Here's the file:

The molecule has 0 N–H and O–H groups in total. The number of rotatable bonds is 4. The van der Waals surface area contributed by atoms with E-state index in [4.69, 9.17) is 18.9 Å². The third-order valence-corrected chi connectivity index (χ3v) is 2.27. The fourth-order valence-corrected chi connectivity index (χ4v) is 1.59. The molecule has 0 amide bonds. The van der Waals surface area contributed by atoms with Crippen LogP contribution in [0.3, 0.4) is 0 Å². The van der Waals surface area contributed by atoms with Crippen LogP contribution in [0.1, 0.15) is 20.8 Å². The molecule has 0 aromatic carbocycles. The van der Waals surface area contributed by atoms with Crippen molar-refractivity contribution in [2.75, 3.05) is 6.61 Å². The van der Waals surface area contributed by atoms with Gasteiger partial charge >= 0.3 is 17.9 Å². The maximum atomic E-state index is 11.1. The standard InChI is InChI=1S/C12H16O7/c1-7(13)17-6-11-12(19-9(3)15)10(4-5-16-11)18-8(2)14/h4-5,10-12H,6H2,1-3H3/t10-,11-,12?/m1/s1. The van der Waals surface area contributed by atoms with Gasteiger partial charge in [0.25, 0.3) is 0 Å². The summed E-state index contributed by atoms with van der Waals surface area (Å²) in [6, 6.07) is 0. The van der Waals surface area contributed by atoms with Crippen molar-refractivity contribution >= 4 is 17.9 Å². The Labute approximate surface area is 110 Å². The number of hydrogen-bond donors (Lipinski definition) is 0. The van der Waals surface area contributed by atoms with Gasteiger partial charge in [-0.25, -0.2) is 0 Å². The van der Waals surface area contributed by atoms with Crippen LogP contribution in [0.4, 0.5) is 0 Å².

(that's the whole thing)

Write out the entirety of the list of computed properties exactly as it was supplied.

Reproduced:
The molecule has 0 N–H and O–H groups in total. The number of rotatable bonds is 4. The van der Waals surface area contributed by atoms with E-state index in [4.69, 9.17) is 18.9 Å². The third-order valence-corrected chi connectivity index (χ3v) is 2.27. The fourth-order valence-corrected chi connectivity index (χ4v) is 1.59. The molecule has 0 amide bonds. The van der Waals surface area contributed by atoms with Crippen LogP contribution in [0.3, 0.4) is 0 Å². The van der Waals surface area contributed by atoms with Crippen LogP contribution in [0.1, 0.15) is 20.8 Å². The molecule has 0 aromatic carbocycles. The van der Waals surface area contributed by atoms with Crippen molar-refractivity contribution in [2.75, 3.05) is 6.61 Å². The van der Waals surface area contributed by atoms with Gasteiger partial charge >= 0.3 is 17.9 Å². The maximum atomic E-state index is 11.1. The standard InChI is InChI=1S/C12H16O7/c1-7(13)17-6-11-12(19-9(3)15)10(4-5-16-11)18-8(2)14/h4-5,10-12H,6H2,1-3H3/t10-,11-,12?/m1/s1. The van der Waals surface area contributed by atoms with Gasteiger partial charge in [0.25, 0.3) is 0 Å². The summed E-state index contributed by atoms with van der Waals surface area (Å²) in [6, 6.07) is 0. The van der Waals surface area contributed by atoms with Crippen molar-refractivity contribution >= 4 is 17.9 Å². The Labute approximate surface area is 110 Å². The number of hydrogen-bond donors (Lipinski definition) is 0. The van der Waals surface area contributed by atoms with Gasteiger partial charge in [-0.25, -0.2) is 0 Å². The van der Waals surface area contributed by atoms with Crippen LogP contribution in [0.4, 0.5) is 0 Å².